State poised to begin issuing millions of PASS cards to citizens

The State Department is planning a procurement to support issuing identity cards to citizens that they will be able to use in lieu of passports when they enter the country to meet pending requirements that all border crossers bring suitable documents. State could begin seeking a vendor for the project later this year to begin the process of issuing millions of PASS cards to citizens.

PASS stands for People Access Security Service. Officials announced the program in a joint press conference with secretaries Condoleeza Rice of State and Michael Chertoff of DHS on January 17. The intelligence reform act passed last year requires that people crossing the border, including citizens, provide proper identification as of Jan. 1, 2008.

Under current policy, millions of citizens enter the country every year with no documents at all, officials said.

'We do plan to issue the card this year,' said State spokeswoman Laura Tischler, who allowed that that the process likely would involve establishing contracts with vendors to provide the cards. Issuing the cards will involve an enrollment process and then the production of secure cards.

'RFID (radio frequency identification device) technology is being considered in the discussions we are having with DHS about the card,' Tischler said. 'Having been through the process of developing the E-Passport [which includes secure RFID technology], we are bringing the experience gained in that process to the PASS program.'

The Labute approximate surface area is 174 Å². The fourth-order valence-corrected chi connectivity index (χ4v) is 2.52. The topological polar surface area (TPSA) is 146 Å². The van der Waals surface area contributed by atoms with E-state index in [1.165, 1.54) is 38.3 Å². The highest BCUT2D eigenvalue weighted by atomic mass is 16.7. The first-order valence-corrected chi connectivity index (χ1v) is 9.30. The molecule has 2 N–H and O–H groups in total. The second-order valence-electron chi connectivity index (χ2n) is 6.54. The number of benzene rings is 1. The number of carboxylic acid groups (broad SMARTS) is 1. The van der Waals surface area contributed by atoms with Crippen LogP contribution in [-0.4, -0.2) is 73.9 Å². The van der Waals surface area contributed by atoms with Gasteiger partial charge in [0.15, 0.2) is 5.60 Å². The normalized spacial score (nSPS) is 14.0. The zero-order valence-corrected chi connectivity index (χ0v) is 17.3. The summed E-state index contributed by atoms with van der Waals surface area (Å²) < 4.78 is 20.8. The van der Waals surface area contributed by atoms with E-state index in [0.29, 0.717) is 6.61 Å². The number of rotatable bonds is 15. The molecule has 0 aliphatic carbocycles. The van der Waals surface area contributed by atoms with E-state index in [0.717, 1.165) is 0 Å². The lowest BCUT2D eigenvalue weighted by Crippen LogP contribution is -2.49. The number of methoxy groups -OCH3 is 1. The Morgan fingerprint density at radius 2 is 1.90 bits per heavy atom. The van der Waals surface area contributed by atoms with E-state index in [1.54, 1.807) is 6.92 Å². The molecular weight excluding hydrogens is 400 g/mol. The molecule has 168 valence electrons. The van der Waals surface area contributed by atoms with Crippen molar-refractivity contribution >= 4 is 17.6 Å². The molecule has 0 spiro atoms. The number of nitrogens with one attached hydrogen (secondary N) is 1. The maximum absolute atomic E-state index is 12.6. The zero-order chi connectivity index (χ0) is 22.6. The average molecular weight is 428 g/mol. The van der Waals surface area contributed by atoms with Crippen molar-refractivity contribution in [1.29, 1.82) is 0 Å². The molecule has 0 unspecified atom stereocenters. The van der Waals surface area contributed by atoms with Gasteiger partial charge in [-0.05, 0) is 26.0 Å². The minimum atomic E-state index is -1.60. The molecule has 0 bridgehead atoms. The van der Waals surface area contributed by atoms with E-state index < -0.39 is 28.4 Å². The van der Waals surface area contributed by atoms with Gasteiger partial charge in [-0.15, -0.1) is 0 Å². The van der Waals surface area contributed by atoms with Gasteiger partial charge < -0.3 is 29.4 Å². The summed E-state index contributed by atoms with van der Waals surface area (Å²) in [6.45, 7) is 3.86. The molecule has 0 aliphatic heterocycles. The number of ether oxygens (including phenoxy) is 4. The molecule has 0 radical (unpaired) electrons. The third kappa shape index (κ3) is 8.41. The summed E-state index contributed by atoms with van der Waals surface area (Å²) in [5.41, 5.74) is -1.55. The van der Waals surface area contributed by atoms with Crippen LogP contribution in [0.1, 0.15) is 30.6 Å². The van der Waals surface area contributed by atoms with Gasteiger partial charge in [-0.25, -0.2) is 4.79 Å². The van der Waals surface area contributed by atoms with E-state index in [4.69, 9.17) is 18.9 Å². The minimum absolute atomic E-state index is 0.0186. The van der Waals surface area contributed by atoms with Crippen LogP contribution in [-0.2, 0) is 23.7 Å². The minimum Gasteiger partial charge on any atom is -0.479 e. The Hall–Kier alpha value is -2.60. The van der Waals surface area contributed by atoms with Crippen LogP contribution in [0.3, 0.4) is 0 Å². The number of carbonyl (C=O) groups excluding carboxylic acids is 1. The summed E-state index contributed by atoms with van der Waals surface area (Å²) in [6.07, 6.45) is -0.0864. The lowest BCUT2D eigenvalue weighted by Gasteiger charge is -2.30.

Jim Williams, director of the U.S. Visitor and Immigrant Status Indicator Technology program, told a meeting of the Industry Advisory Council last night that State and DHS soon would agree on developing the PASS card technology plan.

Williams said he expects that State will issue a request for proposals by the end of the year for card production.

RFID security is one of the issues that State and DHS are discussing. 'There are concerns [at State] about using RFID on a mandatory basis,' Williams said. 'We think it [RFID] is the right answer. State has concerns about RFID'that the privacy [advocates] may not like it.' He added that State had been 'a fantastic partner' in the process.

In response to an earlier question at last night's IAC meeting, Williams strongly endorsed RFID technology, noting that it allows US VISIT systems to achieve three functions quickly: recording a traveler's entry, populating border officials' workstations with information about the traveler and conducting a quick watch list check.

'If I could push a button, there would be RFID technology at every land border crossing,' Williams said.

DHS already uses RFID in some pilot tests of technology for general travelers and uses it for some of its trusted traveler systems that speed the entry of pre-screened vehicles and travelers.

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